Improvements to north Healdsburg Avenue are one step closer to reality after the Healdsburg City Council instructed city staff to move forward with a partial design of the preferred concept plan for a tree-lined Healdsburg Avenue with reduced travel lanes along the Powell and Parkland Farms stretch, protected bike lanes for cyclists, protected sidewalks and an emergency access lane.
In this second phase of work MIG, the group that is conducting the community input and design process, will develop 30% of the design along with a topography survey, geotechnical analysis, hydrology study and cost estimates. The phase also includes the completion of an environmental review.
The project, which when complete will have overhauled Healdsburg Avenue from the Dry Creek intersection to the north end of town, started with several community input sessions.
Throughout the course of 2019 there were five community focus groups, several interactive surveys, a design workshop and a community open house, all aiming to garner input from residents and local merchants on how best to improve the north Healdsburg Avenue corridor.
An overall community vision for Healdsburg Avenue was distilled down to eight key components: safe; comfortable; well connected; walkable, bikeable and transit reliable; calm traffic; efficient traffic and emergency access; business and economic development; enhanced natural environment; and identifiable.
Residents also voiced the need for more crosswalks, improved access to connecting neighborhoods, the Foss Creek Trail and sidewalks on all areas of the corridor.
During the April 30, 2019 design workshop the small number of crosswalks on the road was a big worry. Numerous attendees said when they cross, they have to wait for a safe time and make a mad across the lanes.
They described it as “very dangerous and an adventure every time.”
Another recurring theme was that the stretch of roadway should have a clear identity that speaks to Healdsburg and be a catalyst for business.
“It’s really energizing to look at all of the ideas the community came up with,” said Mukul Malhotra, a principal urban designer with MIG.
After considering community feedback, MIG came up with concepts for different segments of the road.
Healdsburg Public Works Director Larry Zimmer, said that while this project is still at the conceptual stage, the proposed concepts reflect what residents want to see.
The concept for Powell Avenue to Parkland Farms includes multiple rows of trees lining the street, protected sidewalks, a protected bike lane with a raised buffer and landscaping, an emergency access lane and reduced travel lanes.
This particular stretch of road currently has two lanes in both the south and north directions. With this concept, a middle lane would be created for emergency access and there would be one lane in both directions. There is also an added option to create flexible street parking.
Parkland Farms to Foss Creek is another segment and the design concept also includes protected sidewalks, protected bike lanes, trees and a center emergency lane. The current lane configuration — one lane south and one north, would remain the same.
Council also gave staff direction to continue with the concept design for the Healdsburg Avenue and Dry Creek Road intersection segment.
Based on community feedback, improvements to this area include enhanced bicycle connections to Foss Creek, a protected intersection for pedestrians and bicyclists and enhanced bus stops.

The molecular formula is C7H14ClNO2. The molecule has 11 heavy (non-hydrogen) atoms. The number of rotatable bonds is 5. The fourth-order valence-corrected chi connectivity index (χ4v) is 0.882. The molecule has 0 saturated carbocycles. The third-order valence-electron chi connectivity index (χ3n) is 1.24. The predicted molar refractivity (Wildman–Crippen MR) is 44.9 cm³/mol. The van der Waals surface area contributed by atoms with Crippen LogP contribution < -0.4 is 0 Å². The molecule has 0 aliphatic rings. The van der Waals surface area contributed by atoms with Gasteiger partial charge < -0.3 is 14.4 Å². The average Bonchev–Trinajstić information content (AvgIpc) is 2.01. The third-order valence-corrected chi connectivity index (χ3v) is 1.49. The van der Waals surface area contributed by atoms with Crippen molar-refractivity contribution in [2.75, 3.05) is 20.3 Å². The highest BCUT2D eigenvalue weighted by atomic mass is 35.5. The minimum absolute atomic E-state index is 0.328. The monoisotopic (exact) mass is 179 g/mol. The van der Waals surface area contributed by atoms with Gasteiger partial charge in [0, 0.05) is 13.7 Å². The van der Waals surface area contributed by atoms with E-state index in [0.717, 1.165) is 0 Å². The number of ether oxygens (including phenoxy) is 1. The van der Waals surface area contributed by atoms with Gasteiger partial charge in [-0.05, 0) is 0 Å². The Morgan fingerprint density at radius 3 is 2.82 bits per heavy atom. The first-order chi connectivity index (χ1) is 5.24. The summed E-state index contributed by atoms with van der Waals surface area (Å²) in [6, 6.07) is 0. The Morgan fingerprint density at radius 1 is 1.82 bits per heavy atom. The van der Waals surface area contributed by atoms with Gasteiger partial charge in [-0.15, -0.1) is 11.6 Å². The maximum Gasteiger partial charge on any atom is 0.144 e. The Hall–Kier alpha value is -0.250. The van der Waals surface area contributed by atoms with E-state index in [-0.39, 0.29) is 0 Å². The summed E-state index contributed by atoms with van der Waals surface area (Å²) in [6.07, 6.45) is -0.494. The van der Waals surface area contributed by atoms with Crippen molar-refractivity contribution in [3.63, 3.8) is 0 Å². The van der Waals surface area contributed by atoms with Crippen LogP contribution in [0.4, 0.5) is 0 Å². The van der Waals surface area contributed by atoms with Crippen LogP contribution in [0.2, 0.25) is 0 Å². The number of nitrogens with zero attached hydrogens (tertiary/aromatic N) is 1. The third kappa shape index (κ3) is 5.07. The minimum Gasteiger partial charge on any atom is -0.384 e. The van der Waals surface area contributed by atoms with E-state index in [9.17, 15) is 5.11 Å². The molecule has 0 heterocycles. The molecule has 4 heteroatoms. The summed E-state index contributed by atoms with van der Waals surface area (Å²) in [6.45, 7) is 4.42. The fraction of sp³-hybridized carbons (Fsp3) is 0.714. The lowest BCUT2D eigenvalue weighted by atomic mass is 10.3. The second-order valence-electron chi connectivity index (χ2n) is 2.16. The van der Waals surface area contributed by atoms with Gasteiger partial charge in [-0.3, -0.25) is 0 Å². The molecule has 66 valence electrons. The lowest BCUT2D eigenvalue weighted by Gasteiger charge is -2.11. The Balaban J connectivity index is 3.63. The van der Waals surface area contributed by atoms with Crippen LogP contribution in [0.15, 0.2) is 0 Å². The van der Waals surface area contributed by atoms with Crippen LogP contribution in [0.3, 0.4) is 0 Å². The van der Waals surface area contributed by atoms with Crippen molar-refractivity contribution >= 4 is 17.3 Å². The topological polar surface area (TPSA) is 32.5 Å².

“The improvements pretty much tracks with what the community selected as their preferred options. This looks like it would be a totally fantastic project," Eris Weaver, executive director of the Sonoma County Bicycle Coalition, said during public comment.
Councilmembers also liked the concept plans.
“I wish this was here today,” Councilmember David Hagele said of the plans. “Time seems to fly quicker when your kids are little and I am looking at this and I've pushed strollers on those streets, I've tried riding bikes down with Charlotte and my kids are running into the hedges trying to avoid the telephone poles … So it is definitely something I'm looking forward to for others with little kids.”
To that end, Hagele asked if the telephone poles could be undergrounded, and Zimmer said while they could it would be a big added expense.
Hagele also asked if the proposed added crosswalks would slow down traffic. Zimmer said traffic engineers will study the area to determine the best location and distance between crosswalks.
For pedestrian safety while crossing, flashing walking beacons would likely be added.
Councilmember Shaun McCaffery echoed Hagele’s thoughts of support but asked if reducing lanes on the stretch of road from Powell Avenue to Parkland Farms would bunch up traffic and impact flow.
Zimmer said staff has analyzed current traffic and future traffic flow with the buildout of new homes and said in both instances the lane would meet the demand of traffic flow.
“I am excited about this design,” said Mayor Leah Gold. “Protected bike lanes are huge, because just paint on the sidewalk is not really enough to protect a cyclist. Truly protected bike lanes will be a major improvement.”
In terms of fiscal impact, an agreement with MIG stated that community outreach, design services and the 30% project design would not exceed a cost of $437,010 according to the city agenda packet. Cost estimates of the build out of the project will be completed in this next phase of work.
Once the partial designs and studies and cost estimates are completed the item will likely return to city council for further deliberation.